I am faced with a class that is 13,000 lines long.
I know by itself isn't wrong but it is a controller for a very complicated window, and every single command is inside this one class.
The trouble is that now the class has become spaghetti, with all the commands calling utility functions using the same fields and calling methods on the super class. Methods called "checkXYZ" having side effects etc.
So how do people go about refactoring this type of code?
Oh of course there are 0 tests, so all changes have to be very safe.
Write unit tests as much as possible. That might be difficult with a GUI controller, but do your best with it. A colleague of mine had to maintain a 10,000 line method that computed a return on investment given many possible inputs. The original developer had literally gone insane, so he wasn't available to answer questions. My colleague started by writing test cases and eventually had nearly 1000. He could thus be confident that his refactoring didn't break anything.
Java switch statements are simple short-hand ways to write if statements. This would be only a trivial change and certainly not the refactoring being sought, in my opinion. The conditional logic is needed period.
The first step to reengineering an application would be to clearly define the reasons why. You should have a good reason to reengineer and you should be able to clearly define concrete problems or limitations in the existing application. If there are no problems and there are no limitations, then it may be best to leave the application as it is.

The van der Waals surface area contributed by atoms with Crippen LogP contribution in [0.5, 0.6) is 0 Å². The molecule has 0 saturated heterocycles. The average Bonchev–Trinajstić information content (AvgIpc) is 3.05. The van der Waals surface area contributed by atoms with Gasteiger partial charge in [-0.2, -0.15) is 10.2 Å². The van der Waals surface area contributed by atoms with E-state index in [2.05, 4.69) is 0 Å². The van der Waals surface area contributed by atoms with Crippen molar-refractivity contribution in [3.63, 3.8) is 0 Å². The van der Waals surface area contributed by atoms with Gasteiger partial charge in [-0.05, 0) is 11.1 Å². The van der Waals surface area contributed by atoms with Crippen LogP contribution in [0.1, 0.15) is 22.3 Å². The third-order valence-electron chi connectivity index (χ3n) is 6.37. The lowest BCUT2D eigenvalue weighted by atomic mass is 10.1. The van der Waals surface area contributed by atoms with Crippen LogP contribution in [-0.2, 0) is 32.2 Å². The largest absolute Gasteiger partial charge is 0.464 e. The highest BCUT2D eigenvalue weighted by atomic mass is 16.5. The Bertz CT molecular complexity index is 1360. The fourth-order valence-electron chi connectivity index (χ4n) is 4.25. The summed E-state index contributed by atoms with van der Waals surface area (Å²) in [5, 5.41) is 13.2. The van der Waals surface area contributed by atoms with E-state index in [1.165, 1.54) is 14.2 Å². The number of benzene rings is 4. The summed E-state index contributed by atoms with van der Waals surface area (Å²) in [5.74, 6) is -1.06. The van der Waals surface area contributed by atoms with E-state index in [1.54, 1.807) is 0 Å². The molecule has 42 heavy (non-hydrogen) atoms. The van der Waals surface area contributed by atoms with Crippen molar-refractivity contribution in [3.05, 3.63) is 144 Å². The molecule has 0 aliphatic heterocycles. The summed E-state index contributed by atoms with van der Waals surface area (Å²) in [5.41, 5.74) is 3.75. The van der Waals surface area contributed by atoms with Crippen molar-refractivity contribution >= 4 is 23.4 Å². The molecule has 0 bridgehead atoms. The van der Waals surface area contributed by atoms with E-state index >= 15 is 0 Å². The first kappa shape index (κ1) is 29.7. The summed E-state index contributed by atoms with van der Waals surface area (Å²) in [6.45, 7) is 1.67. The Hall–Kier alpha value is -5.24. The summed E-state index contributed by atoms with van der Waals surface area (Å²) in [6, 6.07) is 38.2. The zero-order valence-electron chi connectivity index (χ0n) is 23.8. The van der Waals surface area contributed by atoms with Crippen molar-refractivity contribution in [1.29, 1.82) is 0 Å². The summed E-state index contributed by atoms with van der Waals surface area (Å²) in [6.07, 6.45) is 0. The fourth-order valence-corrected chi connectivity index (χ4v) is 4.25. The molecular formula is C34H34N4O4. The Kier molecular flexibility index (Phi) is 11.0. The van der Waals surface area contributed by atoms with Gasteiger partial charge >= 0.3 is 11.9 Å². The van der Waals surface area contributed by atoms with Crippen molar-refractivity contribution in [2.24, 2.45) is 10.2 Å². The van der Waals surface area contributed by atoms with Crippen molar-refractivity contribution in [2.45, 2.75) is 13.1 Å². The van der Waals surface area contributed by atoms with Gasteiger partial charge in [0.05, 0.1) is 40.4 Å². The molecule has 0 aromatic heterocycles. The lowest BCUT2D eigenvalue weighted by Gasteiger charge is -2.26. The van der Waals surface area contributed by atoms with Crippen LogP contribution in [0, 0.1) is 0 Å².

If there are problems or limitations, then the first step is to document them in a technical document. Once you have them clearly written down, then you can start to think about ways to redesign them. It is also helpful to document what business requirements are related to the problems or limitations. This will help you clearly think about the effect of any design changes. Programmers tend to freely hallucinate about code and theory, so its best to keep this in check.
Stephan van Hulst
Joined: Sep 20, 2010
What do you mean? Can't you just create an enum constant for each command with an associated String?
Then you could do two things. You can make either a big switch statement with all the enum constants as cases, or you can give each constant a constant specific class body that implements some abstract perform() method.
Normally I would advocate the latter option, but a switch statement with simple cases may be easier to read:
And yes, like Jimmy implies this would mostly be an exercise in making things read a little bit easier. There are no big structural changes involved.
Maybe you can provide us with more information on what the system is supposed to do, and why exactly it's such spaghetti?